Breinton parish includes a variety of habitats, notably woodland, grasslands, riverbank, ancient ponds , orchards, roadside verges (many with old shrub-rich hedgerows) and various types of farmland. I was delighted to find several niche habitats supporting plants which must have survived for many years. Protracted rainfall during 2012 may have favoured flowering of some species. Wildlife conservation now advocates ‘living landscapes’ and the rich flora of Breinton parish illustrates the importance of evaluating and protecting wildlife outside designated reserves. The city of Hereford is surrounded in every direction by landscapes of invaluable natural beauty, amenity value and historical interest, which deserve every effort to protect them.
I am extremely grateful for the help and advice of Peter Garner, Herefordshire county plant recorder and Sue Holland, Reserves Officer for Herefordshire Nature Trust.”
In 2013 the Parklands Project and Herefordshire Nature Trust produced a report of plants and habitats around Breinton Wood and Warham House. Lists of plants and discussion of their status can be read here.
See also the section on Woodland Heritage, describing a number of woodland habitats in Breinton. Photos of individual species as listed are available (on request) for Breinton Court Wood, Breinton Wood, Drovers Wood and Wyevale Wood.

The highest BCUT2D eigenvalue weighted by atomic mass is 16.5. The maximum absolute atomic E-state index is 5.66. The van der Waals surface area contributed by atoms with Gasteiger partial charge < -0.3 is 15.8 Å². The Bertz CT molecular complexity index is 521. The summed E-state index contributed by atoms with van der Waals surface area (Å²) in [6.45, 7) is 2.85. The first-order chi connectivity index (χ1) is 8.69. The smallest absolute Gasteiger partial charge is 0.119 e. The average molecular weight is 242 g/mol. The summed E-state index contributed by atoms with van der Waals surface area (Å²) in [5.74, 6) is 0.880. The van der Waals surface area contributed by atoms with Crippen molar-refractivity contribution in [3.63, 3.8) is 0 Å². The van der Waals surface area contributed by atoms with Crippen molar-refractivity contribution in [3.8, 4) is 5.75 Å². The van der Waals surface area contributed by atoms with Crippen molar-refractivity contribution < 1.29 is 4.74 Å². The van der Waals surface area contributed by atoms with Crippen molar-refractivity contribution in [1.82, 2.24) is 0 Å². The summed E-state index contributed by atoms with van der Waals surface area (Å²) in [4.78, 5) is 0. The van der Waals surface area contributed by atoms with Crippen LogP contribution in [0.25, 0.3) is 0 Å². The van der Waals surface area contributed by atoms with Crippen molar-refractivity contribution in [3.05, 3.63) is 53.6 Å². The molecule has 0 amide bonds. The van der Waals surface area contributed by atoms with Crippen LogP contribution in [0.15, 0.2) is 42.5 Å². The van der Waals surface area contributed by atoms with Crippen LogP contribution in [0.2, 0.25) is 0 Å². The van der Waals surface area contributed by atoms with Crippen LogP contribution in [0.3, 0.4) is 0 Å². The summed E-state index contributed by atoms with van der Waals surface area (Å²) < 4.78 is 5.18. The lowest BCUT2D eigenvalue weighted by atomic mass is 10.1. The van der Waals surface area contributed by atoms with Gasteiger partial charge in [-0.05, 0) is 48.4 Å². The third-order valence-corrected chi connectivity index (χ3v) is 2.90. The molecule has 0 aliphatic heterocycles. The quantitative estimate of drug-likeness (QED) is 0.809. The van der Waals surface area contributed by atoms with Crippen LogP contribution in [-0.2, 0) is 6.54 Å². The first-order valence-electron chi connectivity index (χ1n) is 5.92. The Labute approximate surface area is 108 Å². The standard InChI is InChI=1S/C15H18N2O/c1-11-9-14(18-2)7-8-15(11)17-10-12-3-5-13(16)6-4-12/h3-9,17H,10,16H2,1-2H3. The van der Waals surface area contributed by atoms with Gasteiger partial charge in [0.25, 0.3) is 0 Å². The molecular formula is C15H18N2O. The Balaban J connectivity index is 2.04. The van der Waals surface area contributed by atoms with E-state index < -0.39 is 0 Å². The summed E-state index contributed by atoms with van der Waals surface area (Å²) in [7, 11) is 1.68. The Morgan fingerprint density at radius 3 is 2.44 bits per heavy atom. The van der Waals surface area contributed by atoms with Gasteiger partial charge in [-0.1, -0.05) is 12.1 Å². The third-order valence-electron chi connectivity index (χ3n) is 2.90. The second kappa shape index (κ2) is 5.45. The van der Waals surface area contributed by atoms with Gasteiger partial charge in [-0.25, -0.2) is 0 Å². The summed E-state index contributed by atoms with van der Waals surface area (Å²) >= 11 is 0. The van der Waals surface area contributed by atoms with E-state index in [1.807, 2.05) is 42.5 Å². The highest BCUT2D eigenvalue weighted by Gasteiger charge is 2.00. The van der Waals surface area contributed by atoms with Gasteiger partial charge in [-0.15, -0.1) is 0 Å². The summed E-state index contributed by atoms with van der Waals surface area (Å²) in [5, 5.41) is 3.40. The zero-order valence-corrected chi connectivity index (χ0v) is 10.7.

Some hedges have been surveyed for the Campaign for the Protection of Rural England (CPRE). Many hedges in Breinton include a diversity of species that suggests they are old.
Summary of a Recent Survey (Dr. Jane Wise, 2012)
“The landscape of Breinton is enhanced by a network of long-established hedgerows and many impressive ancient hedgerow trees. A survey of 16 hedges totalling just over six kilometres was undertaken between 2010 and 2012 under the auspices of the Campaign to Protect Rural England (CPRE). The hedges included field boundaries of arable land, pasture and orchard as well as hedges along lanes and public footpaths.
In general, the hedges surveyed were well maintained and in good heart, typically including some nine or ten different woody species in each 300M section. The commonest shrubs were ash, hawthorn, blackthorn, hazel and elder, but field maple, dogwood , spindle, elm (wych and English), pedunculate oak and holly were often recorded. More unusual were yew, crab apple, damson, privet and willow.
Most hedges were robust, reflecting continued maintenance over many years. A few hedges had lost their shrubby structure and had been overgrown by dense bramble and dog rose; occasionally uncut hedges had grown to become lines of trees. The survey included only one species-poor hedge which consisted predominantly of hawthorn, with a few gaps where elder had become established – this hedge had probably been planted to replace an earlier one.
Hedgerow trees included 32 pedunculate oaks, all probably well over 200 years old, the largest measuring over 5m in circumference. The state of our hedgerow ash trees, the second commonest hedgerow tree species in the survey, may become a matter of concern as the impact of ash-dieback disease becomes evident. Pear, field maple, crab apple, hawthorn and sycamore were also recorded.